. want, i We prefer,
however, to , have the 'land business
done at short range and without any
wasteful ouarter-sectlon methods such
as usually obtain at the national capi
tal. ' : .
; ;
Here are the men Whom the Inde
pendents want 'to enlist to act with as
many more in the framing of a city
charter: ' i .' '
A. S. Humphreys, Judge. ' .
C. Bitting. Attorney.
H. S. Townsend, School Teacher. .
Allan Herbert, Capitalist
John Cassidy, Electrician.
E. C. Rowe. Painter.
James C. Quinn, Hack Driver.
J. Edwards,j Contractor.
John H. Wilson, Contractor.
Jas. K. Kaulia, Attorney. .,,
Robert N. Boyd, Surveyor.
Solomon Meheula, Printer.
S. K. Pua, Farmer.
George Kala. Printer.
J. K. Nakookoo, Attorney.
W. H. Kalltmai, Hack Driver.
!. M. Kealoha, Farmer... . -
J. K. Kaunamano, Attorney.
In this list possibly three men are
qualified for such a .task .as the erec
tion of a system of organic law for a
city where local government presents
more vexatious'probTems than it does
anywhere ' on -the Mainland, -r Viewing
the probable result of rthe work, the
frjends of Hawaii would do well to ap
peal to Congress at its present session
to so amend the Territorial Act as to
make the assent of that body a pre
requisite to the final adoption of any
proposed form of county, and city ad
ministration here. 1
' U. 7.I!L''Prre Forth 1
Te
rra
VERSES ON
HAWAII NEI
(Continued from Page 1.)
The them point, of disease
an exhe or pain. But the
blocd is the feeder of the
whole bod'j. Purify it -with
Hood's "Sj.teapc.rilU. Kid
neys. uver ar.d stcm?ch tvdl
at o::ce - respond? f No thorn
in. this point.
Scrofula " 'was almost , bedfast
tvZh scrofula, and catarrh. Had no Appe
tite. Hooas ? Cirsa.pJL-.Za. soon made rr.e
stronger,' and l&ic? all the sores disappeared
and catarrh stopped.' Ke'Jie Csman.
Des Moines, lotyju
Can!! Eat " Was tired out. had no
appetite until I took Hood's SarsaparuLa.
J? built me right up and I can eat heart
Sy." Etta SM. Haaer, Athol. Mass.
ta
13 THE
MATERIAL.
FOR
TO BE ;USE1
Sewer and 5
Cesspool
Connections;
1:
It is used for the city system.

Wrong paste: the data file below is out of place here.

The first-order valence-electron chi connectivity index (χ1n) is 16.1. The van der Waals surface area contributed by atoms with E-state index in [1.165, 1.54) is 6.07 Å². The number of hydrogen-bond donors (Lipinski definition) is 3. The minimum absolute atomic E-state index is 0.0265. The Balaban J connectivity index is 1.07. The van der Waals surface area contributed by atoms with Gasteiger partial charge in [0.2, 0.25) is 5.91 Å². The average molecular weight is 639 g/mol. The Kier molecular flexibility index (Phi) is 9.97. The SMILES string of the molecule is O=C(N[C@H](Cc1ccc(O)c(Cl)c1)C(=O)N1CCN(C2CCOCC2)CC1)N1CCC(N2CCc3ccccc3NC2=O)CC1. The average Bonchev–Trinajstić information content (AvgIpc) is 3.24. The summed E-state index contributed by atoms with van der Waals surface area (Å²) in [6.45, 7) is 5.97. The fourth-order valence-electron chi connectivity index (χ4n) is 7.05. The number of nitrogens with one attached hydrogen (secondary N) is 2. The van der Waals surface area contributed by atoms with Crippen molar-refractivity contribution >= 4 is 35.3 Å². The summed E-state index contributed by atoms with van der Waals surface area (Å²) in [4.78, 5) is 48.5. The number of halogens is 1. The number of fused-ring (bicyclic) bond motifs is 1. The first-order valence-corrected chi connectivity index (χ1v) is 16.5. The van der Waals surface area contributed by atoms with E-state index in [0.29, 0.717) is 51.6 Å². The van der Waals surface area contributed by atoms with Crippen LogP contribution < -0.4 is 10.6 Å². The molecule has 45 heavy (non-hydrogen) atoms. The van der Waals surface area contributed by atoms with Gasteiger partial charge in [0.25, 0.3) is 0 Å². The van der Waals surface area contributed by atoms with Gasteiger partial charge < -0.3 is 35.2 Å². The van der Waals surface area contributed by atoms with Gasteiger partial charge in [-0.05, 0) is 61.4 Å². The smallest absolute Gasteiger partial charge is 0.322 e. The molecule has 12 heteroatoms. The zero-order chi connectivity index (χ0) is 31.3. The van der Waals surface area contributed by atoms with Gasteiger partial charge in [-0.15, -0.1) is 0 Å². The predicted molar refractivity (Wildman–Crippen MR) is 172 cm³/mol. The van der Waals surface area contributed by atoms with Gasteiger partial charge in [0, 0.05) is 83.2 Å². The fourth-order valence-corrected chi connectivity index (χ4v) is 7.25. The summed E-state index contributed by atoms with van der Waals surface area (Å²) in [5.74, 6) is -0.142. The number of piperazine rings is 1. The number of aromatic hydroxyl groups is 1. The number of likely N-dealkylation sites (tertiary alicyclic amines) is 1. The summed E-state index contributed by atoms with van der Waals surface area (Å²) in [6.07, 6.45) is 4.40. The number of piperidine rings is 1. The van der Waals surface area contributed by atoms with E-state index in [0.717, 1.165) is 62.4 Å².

Is much cheaper than iron and doe
not rust. ' f 1
All Bizea on hand, with necessary flt
Ungs. 2' V. "" v ' ':
GREASE TRAPS. LAUNDrV TUBS,
CHIMNEY PIPE, etc.
Lewers & Cooke.
Hood's nil ear Mvr Ulu; th non-urn tin mwl
only cathartic to uk with Hod' Sar.tyjtlit. I VVMW
NATIVE
HATS and
We would like to advise intending
purchasers before buying holiday pres
ents to inspect our elegant stock of
suitable articles, such as
Rough Straw
Hats
For Ladies ami Gentlemen
Perfumes I
AT
PRESENTS
ana oraameMtdl
XiVlAS
Both useful
Gloves, Hosiery, Ribbons
wear, ouk ana Lace -Fichus
TKq finact lino rxf nr .
Kiris ana up era uioaKs
; -..'' ever shown, are now on display
M l
PHONE 157
Co
ains for
t
hisWeek
wmM vm last,,,
French, English and American, of the
very best grade, and put up in neat and
attractive packages a present always
very much appreciated by the ladles.
T.Murata's
IKE HATTER.
1044 Nuuanu St. Tel. Blue 8331.
i
,..a
i
10c peryardaaji
w per pan mj
ed letter may have, for all we know, a
right to complain of some hasty ruling,
his contention that Moore should be put
out merely represents the desire of the
plumbers to get an Inspector who will
stand In with them. Petting a plumber
to watch a rlumber may have some
traditionary merit but the idea was
coined before. trades-unionism came In
with Its binding pledge upon craftsmen
to support each other against thei field.
Under such circumstances It is the
duty of the Health Board, no matter
whst the protests of the plumbers may
be, to give Inspector Moore, so long ns
h maintains his present policy, a unit
ed and cordial support.
1
OUR LAND POUCY.
Thi? land policy which ' ourM to be
pursued In these Islands was correctly
described by Governor Dole it; his In
augural address, as follows:
.. The land policy of the Republic of
Han ail, whereby public lands are open
ed for settlement In small holdings,
should be continued by the Territory
with such changes as experience has
shown to bo necessary and carried on
with vigor and earnestness in the hop
that many Americans may be led to
transfer their homes from the Main
land to Hawaii. . ,
There are several charges which ex